Vale Announces $US5bn Share Buyback

By Glenn Dyer | More Articles by Glenn Dyer

No worries about the rapidly rising third wave of Covid infections in Brazil for Vale, the big iron ore exporter and base metals group.

It has just revealed a $US5 billion share buyback over the next 12 months at a time when production and exports of iron ore, copper and nickel are rebounding solidly.

The buyback program will be limited to a maximum of 270 million shares and their respective ADRs (in New York), representing up to 5.3% of the total number of Vale’s outstanding shares.

In the short statement announcing the buyback, Vale directors said the “buyback program demonstrates the management confidence in Vale’s potential to consistently create and share value.”

“Ruled by our discipline in capital allocation, we consider the repurchase of our shares one of the best investments available for the company.

“Our buyback program should not compete with our intention to consistently distribute dividends above the minimum level provided in our dividend policy, as it has been the case since we re-established our dividend program.”

The buyback will be done at market prices, the company said. Vale shares closed at just over 102 Brazilian reals on Tuesday, or just over $US18 a share.

Vale shares have risen by more than 16% this year as the price of its high quality 65% Fe fines have soared on global markets.

Compared with what its big Australian rivals BHP and Rio Tinto have done by way of capital management, Vale’s buyback is late and small.

Both giants handed back tens of billions of dollars in buybacks and special dividends in 2018 and 2019 after asset sales (coal by Rio) and shale gas and oil by BHP, as well as using the surge in iron ore prices to generate more cash, much of which was returned via buybacks and record dividend payments.

Like BHP and Rio, Vale obviously can’t see any way to spending the extra cash from its iron ore business which has rebounded from the disasters of Samarco in 2015 and the January 25, 2019 mine tailings dam wall collapse that killed close to 300 people and triggered a surge in iron ore prices that remains today.

Together the two disasters cost the company tens of billions of dollars in compensation, fines and remediation costs, as well as a considerable amount converting existing tailings dams and mines to dry mining methods.

Vale, like BHP and Rio is also seeing more cash from its copper operations, and its Canadian nickel business (like BHP’s Nickel West) is also doing much better with the rising need for the metal (and copper) in renewables and electric vehicles

The drive by Chinese governments to crack down on pollution by steelmakers (and cut capacity supposedly closed years ago) has seen a sharp rise in the spread between 62% Fe fines from Australia (mostly BHP and Rio Tinto) and the 65% Fe product from Brazil. That currently stands around $US29 a tonne – close to the all-time high of $US30.50 a tonne hit in late March.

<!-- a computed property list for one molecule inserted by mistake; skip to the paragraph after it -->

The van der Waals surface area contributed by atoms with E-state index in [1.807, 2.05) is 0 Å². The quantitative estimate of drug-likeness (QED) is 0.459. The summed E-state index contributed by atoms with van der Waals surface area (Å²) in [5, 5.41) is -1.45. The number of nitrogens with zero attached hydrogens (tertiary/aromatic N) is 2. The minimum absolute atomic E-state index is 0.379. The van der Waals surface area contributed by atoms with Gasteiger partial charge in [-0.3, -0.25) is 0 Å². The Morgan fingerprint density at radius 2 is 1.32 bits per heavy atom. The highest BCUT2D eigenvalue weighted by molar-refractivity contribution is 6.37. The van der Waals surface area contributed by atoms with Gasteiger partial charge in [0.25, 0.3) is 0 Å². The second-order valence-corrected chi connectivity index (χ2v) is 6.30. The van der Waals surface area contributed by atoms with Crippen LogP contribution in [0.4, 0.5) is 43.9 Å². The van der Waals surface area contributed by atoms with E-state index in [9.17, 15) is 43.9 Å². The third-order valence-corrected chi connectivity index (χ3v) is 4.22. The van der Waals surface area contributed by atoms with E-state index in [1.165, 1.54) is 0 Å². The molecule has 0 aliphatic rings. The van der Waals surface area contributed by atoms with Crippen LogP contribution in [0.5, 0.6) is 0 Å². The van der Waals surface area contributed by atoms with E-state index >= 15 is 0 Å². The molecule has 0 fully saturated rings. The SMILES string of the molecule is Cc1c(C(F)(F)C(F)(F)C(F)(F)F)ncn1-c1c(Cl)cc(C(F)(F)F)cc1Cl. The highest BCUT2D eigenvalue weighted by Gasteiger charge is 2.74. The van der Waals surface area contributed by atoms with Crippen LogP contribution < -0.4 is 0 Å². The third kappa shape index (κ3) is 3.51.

The spread between 65% Fe fines and the 58% (mostly from Fortescue) was $US46 a tonne on Tuesday.

Chinese steel mills want the higher quality fines (as well as higher grade iron pellets and concentrates) to help them reduce sintering and coke use as a way of reducing pollution and maximising yields from blast furnaces and then open heath furnaces used to turn crude steel into finished carbon steel products.

As we have reported in the past week there’s a gathering campaign in China to pressure steel mills into reducing capacity, pollution (especially in and around Beijing) starting with the major steelmaking city of Tangshan which was blitzed in March.

Vale battled Covid in some of its iron ore mines last year but so far there’s been few reports of problems in the latest wave which is shaping up as the worst so far.

Reuters reported on Wednesday that “Brazil’s brutal surge in COVID-19 deaths will soon surpass the worst of a record January wave in the United States” after deaths above 4,000 a day rose for the first time on Tuesday.

Brazil’s overall death toll trails only the US outbreak, with nearly 337,000 killed, according to Health Ministry data, compared with more than 555,000 dead in the United States.

A weak central government approach to Covid because of the (usual) scepticism of right-wing President Jair Bolsonaro has worsened the scope of the looming disaster.

He opposes masks and lockdowns, has replaced government officials and ministers who think otherwise and has gone to court to try and get state and city government lockdowns lifted or thrown out.

Tuesday saw the Health Ministry report another 4,195 Covid-19 deaths in the previous 24 hours, well above the country’s prior single-day record.

Reuters says Brazil has set daily death records every week since late February, as a more contagious local variant and weak and non-existent social distancing efforts fuel the uncontrolled outbreak.

With mass vaccinations curtailing the US outbreak, Brazil has become the global epicentre of the pandemic, contributing about one in four deaths per day globally, according to Reuters.

Vale seems to have ignored that in deciding to return around $US5 billion to shareholders when conserving cash for a few more months might have been the prudent thing to do.

 

Glenn Dyer

About Glenn Dyer

Glenn Dyer has been a finance journalist and TV producer for more than 40 years. He has worked at Maxwell Newton Publications, Queensland Newspapers, AAP, The Australian Financial Review, The Nine Network and Crikey.

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